III. Misguided Faith. In our Sunday School material when Simon saw the Spirit being given by laying hands on a person, he offered money to be able to do the same.
He was rebuked for having an ungodly heart, by Peter. And then he asked the Apostles to pray for him to avoid punishment. The text ends with Peter and John preaching their way back to Jerusalem.
- A godly heart. Notice in vss. 18-21 that Simon tried to buy the power to give the Holy Spirit. On one hand, it is bad that he thought that such a spiritual gift could be purchased like a piece of jewelry.
But on the other hand, he did understand that giving was a part of being used by God to do extra ordinary things. In this regard, Simon embarrasses those who want to have seats of leadership in the church (i.e., gift), while robbing God of His tithes and offerings (i.e., giving).
Let’s work on having a godly heart. A godly heart doesn’t try to buy God’s favor, but it does believe in giving as God has prospered.
- Rebuking Simon. Notice in vs. 20 of our Sunday School material that Simon is rebuked. If the church is going to be a place of decency and order along with a place of spiritual growth, there must be discipline.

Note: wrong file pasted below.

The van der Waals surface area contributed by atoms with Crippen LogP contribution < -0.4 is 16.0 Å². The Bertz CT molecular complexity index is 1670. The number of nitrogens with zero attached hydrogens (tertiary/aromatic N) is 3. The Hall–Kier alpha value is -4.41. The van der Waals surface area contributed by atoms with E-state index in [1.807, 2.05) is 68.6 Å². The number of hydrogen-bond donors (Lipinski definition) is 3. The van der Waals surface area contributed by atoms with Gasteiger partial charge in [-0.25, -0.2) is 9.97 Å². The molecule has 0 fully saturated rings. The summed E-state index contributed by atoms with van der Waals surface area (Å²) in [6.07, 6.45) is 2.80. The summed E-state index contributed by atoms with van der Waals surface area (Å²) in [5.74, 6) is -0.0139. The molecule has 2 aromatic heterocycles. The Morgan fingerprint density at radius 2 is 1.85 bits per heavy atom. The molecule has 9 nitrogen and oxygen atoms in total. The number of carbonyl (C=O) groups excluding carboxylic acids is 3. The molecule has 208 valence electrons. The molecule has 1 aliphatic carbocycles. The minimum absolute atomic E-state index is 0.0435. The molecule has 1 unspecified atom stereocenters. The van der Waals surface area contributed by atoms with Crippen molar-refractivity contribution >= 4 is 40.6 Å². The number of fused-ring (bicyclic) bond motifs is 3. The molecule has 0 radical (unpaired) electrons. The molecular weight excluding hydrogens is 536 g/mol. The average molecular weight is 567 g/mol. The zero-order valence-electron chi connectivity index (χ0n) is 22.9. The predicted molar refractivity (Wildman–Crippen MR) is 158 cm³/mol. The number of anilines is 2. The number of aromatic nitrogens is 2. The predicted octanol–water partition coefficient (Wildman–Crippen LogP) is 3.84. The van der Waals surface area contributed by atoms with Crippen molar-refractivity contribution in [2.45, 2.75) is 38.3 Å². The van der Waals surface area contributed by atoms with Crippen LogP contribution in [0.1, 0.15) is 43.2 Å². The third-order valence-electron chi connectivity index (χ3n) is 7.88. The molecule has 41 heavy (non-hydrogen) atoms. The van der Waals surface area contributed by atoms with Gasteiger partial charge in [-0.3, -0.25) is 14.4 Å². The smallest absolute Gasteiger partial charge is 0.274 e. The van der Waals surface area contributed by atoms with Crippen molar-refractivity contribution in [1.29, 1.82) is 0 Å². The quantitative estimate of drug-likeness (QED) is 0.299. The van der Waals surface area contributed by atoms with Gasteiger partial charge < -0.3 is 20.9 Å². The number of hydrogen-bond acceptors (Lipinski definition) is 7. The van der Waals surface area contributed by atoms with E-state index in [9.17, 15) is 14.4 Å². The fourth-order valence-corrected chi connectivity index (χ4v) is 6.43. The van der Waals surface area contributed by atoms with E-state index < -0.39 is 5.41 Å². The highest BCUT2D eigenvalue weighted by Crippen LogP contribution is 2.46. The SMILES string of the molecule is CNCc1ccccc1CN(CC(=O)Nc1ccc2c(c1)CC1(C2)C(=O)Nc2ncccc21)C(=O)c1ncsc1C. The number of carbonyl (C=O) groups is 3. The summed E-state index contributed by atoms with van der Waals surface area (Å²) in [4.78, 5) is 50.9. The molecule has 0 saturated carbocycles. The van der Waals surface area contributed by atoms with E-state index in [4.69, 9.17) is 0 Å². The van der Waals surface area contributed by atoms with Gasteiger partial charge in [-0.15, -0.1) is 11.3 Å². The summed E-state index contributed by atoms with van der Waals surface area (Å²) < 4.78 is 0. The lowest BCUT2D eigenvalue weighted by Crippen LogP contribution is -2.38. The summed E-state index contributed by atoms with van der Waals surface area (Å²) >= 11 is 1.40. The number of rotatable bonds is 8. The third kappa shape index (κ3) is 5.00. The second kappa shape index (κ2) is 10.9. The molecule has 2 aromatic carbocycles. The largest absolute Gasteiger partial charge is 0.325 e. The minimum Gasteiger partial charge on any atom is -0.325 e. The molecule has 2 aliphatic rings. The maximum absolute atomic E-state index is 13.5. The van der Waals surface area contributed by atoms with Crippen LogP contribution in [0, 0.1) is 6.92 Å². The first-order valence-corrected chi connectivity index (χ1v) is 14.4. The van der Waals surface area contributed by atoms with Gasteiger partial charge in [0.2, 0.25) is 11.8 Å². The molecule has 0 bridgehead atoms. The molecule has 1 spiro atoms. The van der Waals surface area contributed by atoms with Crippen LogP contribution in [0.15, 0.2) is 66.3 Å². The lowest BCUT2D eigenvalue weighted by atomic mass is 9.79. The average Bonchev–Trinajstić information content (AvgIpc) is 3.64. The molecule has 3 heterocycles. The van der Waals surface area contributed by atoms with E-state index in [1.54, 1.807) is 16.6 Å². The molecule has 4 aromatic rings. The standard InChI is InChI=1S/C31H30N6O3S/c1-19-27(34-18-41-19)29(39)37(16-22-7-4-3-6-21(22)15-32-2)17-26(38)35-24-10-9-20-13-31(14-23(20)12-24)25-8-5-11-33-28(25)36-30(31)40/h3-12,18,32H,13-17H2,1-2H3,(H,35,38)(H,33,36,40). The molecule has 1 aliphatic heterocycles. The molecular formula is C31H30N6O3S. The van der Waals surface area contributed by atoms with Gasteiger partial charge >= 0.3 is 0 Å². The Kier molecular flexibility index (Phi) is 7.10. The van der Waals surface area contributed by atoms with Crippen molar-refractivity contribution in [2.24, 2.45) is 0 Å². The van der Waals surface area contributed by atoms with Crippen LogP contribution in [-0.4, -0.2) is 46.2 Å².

Good things should happen, when people do right. And bad things should happen, when people do wrong. The reason for having the idea of sustaining church discipline in the Baptist Church Covenant should be obvious.
Let’s work on keeping God’s church both orderly and focused on living by God’s will. This application calls for leaders to lead and followers to follow and support leadership.
- Responding to godly rebuke. Notice in vss. 22-24 that rebuke aims at repentance. Rebuke doesn’t aim to simply make a person look or feel bad. On one hand, as those who administer rebuke and discipline, we should keep our aim in view.
Think about how chastising a child is not about simply administering pain, but it is pain for the purpose of trying to get the child to do right. On the other hand, if you are the recipient of rebuke or discipline, the godly thing to do is to repent – start doing right.
To fight against godly rebuke or discipline is to fight against God, which is always a losing battle. Let’s work on responding to godly rebuke with repentance.
- Keep sharing Jesus. Notice in vs. 25 of the Sunday School material that the focus on preaching and ministering continued. The devil tries hard to get the people of God distracted from their primary duty to keep blowing the trumpet about Jesus, in word and deed.
We must fight the temptations to be distracted. This should be the concern of the pulpit and pew. There are those who will hear the Pastor better, some will hear a peer better, and some will hear a combination of the two better. Let’s work on continuing to share Jesus through word and deed.
Conclusion: Let’s work on continuously spreading the Gospel. God has much for those who obey His will.Please click here to let us know, if this has been quality and helpful information for you (i.e., make sure you let us know the name of the article). Feel free to share your questions and comments about the article as well.